`memoIO`allocated a reference with an empty memo table. We then define a new function,

`f'`, which when it's called with get the memo table and look up the argument. If the argument is in the table then we just return the result, if it's not then we compute the result, store it in the table, and return it. Good old imperative programming (see below why this code is not good imperative code).

But, horror, now the type is all wrong, there's IO in two places. The function we want to implement is actually pure. So what to do? Well, if you have a function involving the IO type, but you can prove it is actually pure, then (and only then) you are allowed to use

`unsafePerformIO`.

I'll wave my hands instead of a proof (but more later), and here we go

memo :: (Ord a) => (a -> b) -> (a -> b) memo f = let f' = unsafePerformIO (memoIO f) in \ x -> unsafePerformIO (f' x)Wow, two

`unsafePerformIO`on the same line. It doesn't get much less safe than that.

Let's benchmark again:

1 | 2 | 5 | 10 | |

none | 10.7 | 10.7 | 10.7 | 10.7 |

comb | 62.6 | 52.2 | 45.8 | 43.4 |

beau | 27.6 | 17.0 | 10.4 | 8.1 |

ugly | 13.9 | 7.7 | 3.9 | 2.7 |

Not too shabby, using the ugly memoization is actually a win already at two, and just a small overhead if the argument occurs once. We have a winner!

No so fast, there's

### A snag

My real code can actually be multi-threaded, so the memo function had better work in a multi-threaded setting. Well, it doesn't. There's no guarantee about`readIORef`and

`writeIORef`when doing multi-threading.

So we have to rewrite it. Actually, the code I first wrote is the one below; I hardly ever use IORef because I want it to work with multi-threading.

memoIO f = do v <- newMVar M.empty let f' x = do m <- takeMVar v case M.lookup x m of Nothing -> do let { r = f x }; putMVar v (M.insert x r m); return r Just r -> do putMVar v m; return r return f'So now we use an

`MVar`instead. This makes it thread safe. Only one thread can execute between the

`takeMVar`and the

`putMVar`. This guarantees than only one thread can update the memo table at a time. If two threads try at the same time one has to wait a little. How long? The time it takes for the lookup, plus some small constant. Remember that Haskell is lazy, the the

`(f x)`is not actually computed with the lock held, which is good.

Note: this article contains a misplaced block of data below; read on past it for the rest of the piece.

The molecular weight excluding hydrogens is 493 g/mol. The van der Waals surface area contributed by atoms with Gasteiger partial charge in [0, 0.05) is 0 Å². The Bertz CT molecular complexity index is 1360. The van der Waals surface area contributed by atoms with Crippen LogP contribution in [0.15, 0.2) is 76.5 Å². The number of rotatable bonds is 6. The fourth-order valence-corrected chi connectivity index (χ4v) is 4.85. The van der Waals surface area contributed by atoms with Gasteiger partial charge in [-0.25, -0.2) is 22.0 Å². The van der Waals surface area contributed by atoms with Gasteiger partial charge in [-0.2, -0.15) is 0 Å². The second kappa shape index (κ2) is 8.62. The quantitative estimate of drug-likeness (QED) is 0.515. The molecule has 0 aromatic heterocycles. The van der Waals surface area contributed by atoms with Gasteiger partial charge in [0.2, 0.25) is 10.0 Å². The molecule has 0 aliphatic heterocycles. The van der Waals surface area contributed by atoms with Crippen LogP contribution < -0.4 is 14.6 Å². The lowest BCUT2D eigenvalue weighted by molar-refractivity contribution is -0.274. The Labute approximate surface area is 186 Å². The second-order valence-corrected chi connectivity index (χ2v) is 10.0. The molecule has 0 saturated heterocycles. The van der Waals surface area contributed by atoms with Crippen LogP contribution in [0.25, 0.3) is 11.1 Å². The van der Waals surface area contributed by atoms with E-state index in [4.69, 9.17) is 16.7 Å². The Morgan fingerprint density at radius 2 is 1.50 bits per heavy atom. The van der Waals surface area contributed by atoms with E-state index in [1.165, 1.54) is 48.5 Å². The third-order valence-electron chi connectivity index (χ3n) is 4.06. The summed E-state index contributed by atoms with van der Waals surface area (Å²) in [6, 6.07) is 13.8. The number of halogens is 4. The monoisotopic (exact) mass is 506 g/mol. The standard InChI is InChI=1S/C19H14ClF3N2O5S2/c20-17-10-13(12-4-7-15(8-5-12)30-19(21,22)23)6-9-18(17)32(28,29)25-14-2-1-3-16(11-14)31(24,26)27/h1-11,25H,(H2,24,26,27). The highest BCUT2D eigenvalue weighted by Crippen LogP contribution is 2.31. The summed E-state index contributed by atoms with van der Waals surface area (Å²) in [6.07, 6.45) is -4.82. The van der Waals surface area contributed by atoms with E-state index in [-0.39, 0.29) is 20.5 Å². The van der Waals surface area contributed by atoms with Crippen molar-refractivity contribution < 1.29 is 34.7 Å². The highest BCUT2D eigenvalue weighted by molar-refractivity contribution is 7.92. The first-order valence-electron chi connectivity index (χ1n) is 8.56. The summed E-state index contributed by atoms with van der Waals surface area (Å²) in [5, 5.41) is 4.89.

So I think this is a perfectly reasonable

`memoIO`. And we can do the same unsafe trick as before and make it pure. Performance of this version is the same as with the

`IORef`.

Ahhhh, bliss. But wait, there's

### Another snag

That might look reasonable, but in fact the`memo`function is broken now. It appears to work, but here's a simple use that fails

sid :: String ->; String sid = memo id fcn s = sid (sid s)What will happen here? The outer call to

`sid`will execute the

`takeMVar`and then do the lookup. Doing the lookup with evaluate the argument,

`x`. But this argument is another call to

`sid`, this will try to execute the

`takeMVar`. Disaster has struck, deadlock.

What happened here? The introduction of

`unsafePerformIO`ruined the sequencing guaranteed by the IO monad that would have prevented the deadlock if we had used

`memoIO`. I got what I deserved for using

`unsafePerformIO`.

Can it be repaired? Well, we could make sure

`x`is fully evaluated before grabbing the lock. I settled for a different repair, where the lock is held in a shorter portion of the code.

memoIO f = do v <- newMVar M.empty let f' x = do m <- readMVar v case M.lookup x m of Nothing -> do let { r = f x }; m <- takeMVar v; putMVar v (M.insert x r m); return r Just r -> return r return f'This solution has its own problem. It's now possible for several threads to compute

`(f x)`for the same

`x`and the result of all but one of those will be lost by overwriting the table. This is a price I'm willing to pay for this application.